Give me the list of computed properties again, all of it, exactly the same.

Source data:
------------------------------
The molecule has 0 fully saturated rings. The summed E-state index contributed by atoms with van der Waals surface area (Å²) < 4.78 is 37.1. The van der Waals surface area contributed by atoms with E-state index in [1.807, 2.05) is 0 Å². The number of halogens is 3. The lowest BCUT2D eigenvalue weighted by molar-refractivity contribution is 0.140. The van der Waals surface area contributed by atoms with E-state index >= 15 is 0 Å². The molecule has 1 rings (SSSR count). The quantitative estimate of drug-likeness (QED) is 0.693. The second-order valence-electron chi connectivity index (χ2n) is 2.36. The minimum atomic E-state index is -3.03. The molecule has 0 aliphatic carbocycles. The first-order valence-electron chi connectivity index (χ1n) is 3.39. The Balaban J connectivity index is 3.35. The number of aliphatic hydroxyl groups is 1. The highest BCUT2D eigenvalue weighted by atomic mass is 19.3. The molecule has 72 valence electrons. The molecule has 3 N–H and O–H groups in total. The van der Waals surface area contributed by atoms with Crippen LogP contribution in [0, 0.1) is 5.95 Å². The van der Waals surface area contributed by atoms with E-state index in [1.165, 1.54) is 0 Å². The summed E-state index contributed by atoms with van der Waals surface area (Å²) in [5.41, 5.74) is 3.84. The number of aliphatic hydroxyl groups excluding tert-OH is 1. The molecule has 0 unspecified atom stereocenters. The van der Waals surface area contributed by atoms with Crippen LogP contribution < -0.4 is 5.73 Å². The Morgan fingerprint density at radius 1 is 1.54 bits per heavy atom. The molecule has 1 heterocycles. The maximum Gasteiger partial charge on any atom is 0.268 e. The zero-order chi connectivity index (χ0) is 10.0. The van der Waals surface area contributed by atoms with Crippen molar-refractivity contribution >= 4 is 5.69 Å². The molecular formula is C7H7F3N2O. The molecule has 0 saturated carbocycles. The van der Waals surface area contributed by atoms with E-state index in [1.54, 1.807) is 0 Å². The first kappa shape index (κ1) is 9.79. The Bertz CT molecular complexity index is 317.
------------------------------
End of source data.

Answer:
The molecule has 0 fully saturated rings. The summed E-state index contributed by atoms with van der Waals surface area (Å²) < 4.78 is 37.1. The van der Waals surface area contributed by atoms with E-state index in [1.807, 2.05) is 0 Å². The number of halogens is 3. The lowest BCUT2D eigenvalue weighted by molar-refractivity contribution is 0.140. The van der Waals surface area contributed by atoms with E-state index >= 15 is 0 Å². The molecule has 1 rings (SSSR count). The quantitative estimate of drug-likeness (QED) is 0.693. The second-order valence-electron chi connectivity index (χ2n) is 2.36. The minimum atomic E-state index is -3.03. The molecule has 0 aliphatic carbocycles. The first-order valence-electron chi connectivity index (χ1n) is 3.39. The Balaban J connectivity index is 3.35. The number of aliphatic hydroxyl groups is 1. The highest BCUT2D eigenvalue weighted by atomic mass is 19.3. The molecule has 72 valence electrons. The molecule has 3 N–H and O–H groups in total. The van der Waals surface area contributed by atoms with Crippen LogP contribution in [0, 0.1) is 5.95 Å². The van der Waals surface area contributed by atoms with E-state index in [1.165, 1.54) is 0 Å². The summed E-state index contributed by atoms with van der Waals surface area (Å²) in [5.41, 5.74) is 3.84. The number of aliphatic hydroxyl groups excluding tert-OH is 1. The molecule has 0 unspecified atom stereocenters. The van der Waals surface area contributed by atoms with Crippen LogP contribution < -0.4 is 5.73 Å². The Morgan fingerprint density at radius 1 is 1.54 bits per heavy atom. The molecule has 1 heterocycles. The maximum Gasteiger partial charge on any atom is 0.268 e. The zero-order chi connectivity index (χ0) is 10.0. The van der Waals surface area contributed by atoms with Crippen molar-refractivity contribution >= 4 is 5.69 Å². The molecular formula is C7H7F3N2O. The molecule has 0 saturated carbocycles. The van der Waals surface area contributed by atoms with E-state index in [1.54, 1.807) is 0 Å². The first kappa shape index (κ1) is 9.79. The Bertz CT molecular complexity index is 317.